if you till and then sow a cover crop and then till again and sow another cover crop..you have just sown 2 monocrops..
probably best if you figure out what trees you want in your food forest garden..get as many as you can, and then plant around them the POLYculture of a cover crop that will feed the roots of your tree, adding a little forest soil if it is available to the tree's hole.
remember to put in some dynamic accumulators, some nitrogen fixers and some insectary plants..as well as some others just to cover the soil, annuals are good for that for the first several years.
Bloom where you are planted.
I haven't had great luck with cover crops due to dry winters. The method that works for me is direct seeding of trees and other polyculture in strips and annual crops (mostly corn) in wider strips. For example last year I took a half acre with three rows of mature fruit trees and added 5 more rows. The space between rows is enough for one pass with the tractor. In a few years I will add 8 more rows leaving space enough for 3 passes with an ox in each row. After that I will change the property to 100% no till. The end result yields a wide variety of annual and perennial crops. The compaction issue is partially controlled by using paths, growth is slower on the edges of compacted paths but not a big issue there. I top dress with manure not mulch but they have the same effect of allowing bugs to live there. Some of the bugs dig deeper in to the soil for various reasons this helps loosen soil up. Another thing is a pick ax or a digging hoe like the kind they use in India, you want to avoid using this tool too much but in a partially established food forest it is necessary to break ground in order to introduce new species.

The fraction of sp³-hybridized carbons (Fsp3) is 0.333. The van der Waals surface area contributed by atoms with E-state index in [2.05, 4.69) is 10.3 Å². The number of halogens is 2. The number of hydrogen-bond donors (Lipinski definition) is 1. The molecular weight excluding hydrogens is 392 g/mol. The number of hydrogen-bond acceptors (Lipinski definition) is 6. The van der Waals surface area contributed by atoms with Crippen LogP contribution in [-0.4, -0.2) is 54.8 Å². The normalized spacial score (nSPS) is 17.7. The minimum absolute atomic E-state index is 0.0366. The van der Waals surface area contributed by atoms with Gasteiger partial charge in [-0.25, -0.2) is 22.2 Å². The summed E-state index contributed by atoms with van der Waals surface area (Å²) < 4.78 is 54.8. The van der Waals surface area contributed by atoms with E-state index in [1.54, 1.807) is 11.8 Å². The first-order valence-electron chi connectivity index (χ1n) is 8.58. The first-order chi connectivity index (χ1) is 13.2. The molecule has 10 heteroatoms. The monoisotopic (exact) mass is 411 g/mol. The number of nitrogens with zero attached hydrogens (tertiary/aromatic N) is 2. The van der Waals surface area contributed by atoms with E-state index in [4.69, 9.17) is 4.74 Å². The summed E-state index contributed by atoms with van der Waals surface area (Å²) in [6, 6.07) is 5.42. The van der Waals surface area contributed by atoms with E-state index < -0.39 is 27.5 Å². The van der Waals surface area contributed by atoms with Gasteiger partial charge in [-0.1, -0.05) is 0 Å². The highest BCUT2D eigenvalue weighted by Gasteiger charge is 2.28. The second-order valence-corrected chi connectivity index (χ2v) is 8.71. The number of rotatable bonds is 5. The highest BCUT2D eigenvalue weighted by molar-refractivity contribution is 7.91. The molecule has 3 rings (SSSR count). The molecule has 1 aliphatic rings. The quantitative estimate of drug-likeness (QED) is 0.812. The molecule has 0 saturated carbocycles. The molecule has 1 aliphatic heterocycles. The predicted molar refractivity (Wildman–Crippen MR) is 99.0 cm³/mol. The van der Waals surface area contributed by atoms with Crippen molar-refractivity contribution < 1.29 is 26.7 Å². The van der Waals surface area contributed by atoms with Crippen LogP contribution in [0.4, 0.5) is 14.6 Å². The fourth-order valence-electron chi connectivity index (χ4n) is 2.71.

My advice would be to start a few species at a time, concentrate on filling in near trees with onions, leeks, garlic, chives, potatoes, green leaf veggies, currents, grapes etc.
Diversified Food forest maker . Fill every niche and you'll have less weeds (the weeds are the crop too). Fruit, greens, wild harvest, and nuts as staple. Food processing and preservation are key to self self-sufficiency. Never eat a plant without posetive identification and/or consulting an expert.
I am using a mix of Austrian winter peas (70%), Vetch (15%), and oats (15%), which I spread on the untilled surface -- all my hugelculture beds (about 30) and trails near the end of the spring rain season. (I would rather have planted a month earlier). Germination was great and after harvesting lots of peas to eat raw, the vetch has now overtaken the peas with the oat-grass poking through. I plan to chop-and-drop and then replant with some perennial rye for the winter. (My N is very high.) Next spring I'll interplant with perennials on the hugelculture mounds. In the guilds, where I'm planting annuals (around the existing perennial herbs/veges/flowers plus a few new ones), I'll plant a rye/fieldpea mix and chop and drop next spring without tillling. I'll seed over this surface with annuals and spread a thin layer of soil over that (1/4").
I'm going to be seeding GrowOrganics sod buster seed mix and soil building seed mix next month. I am working with pasture/lawn that is heavy, compacted clay. My trees and shrubs have survived drought for the last 2 years, but are not thriving the way I would like. My vegetable garden has been an abject failure for the last two years. The plants can't seem to grow out in the heavy clay. I double dug three rows last year and filled them with straw and chicken manure, then mulched over the top with leaves. I had some nice vegetables, but I didn't control the mimosa seedlings and they took over the area. I spent today cutting down all the mimosa seedlings and other assorted plants. I have laid out all the plant material in three rows and am double digging it into the soil again. I will mulch my rows, and sow my cover crops next month.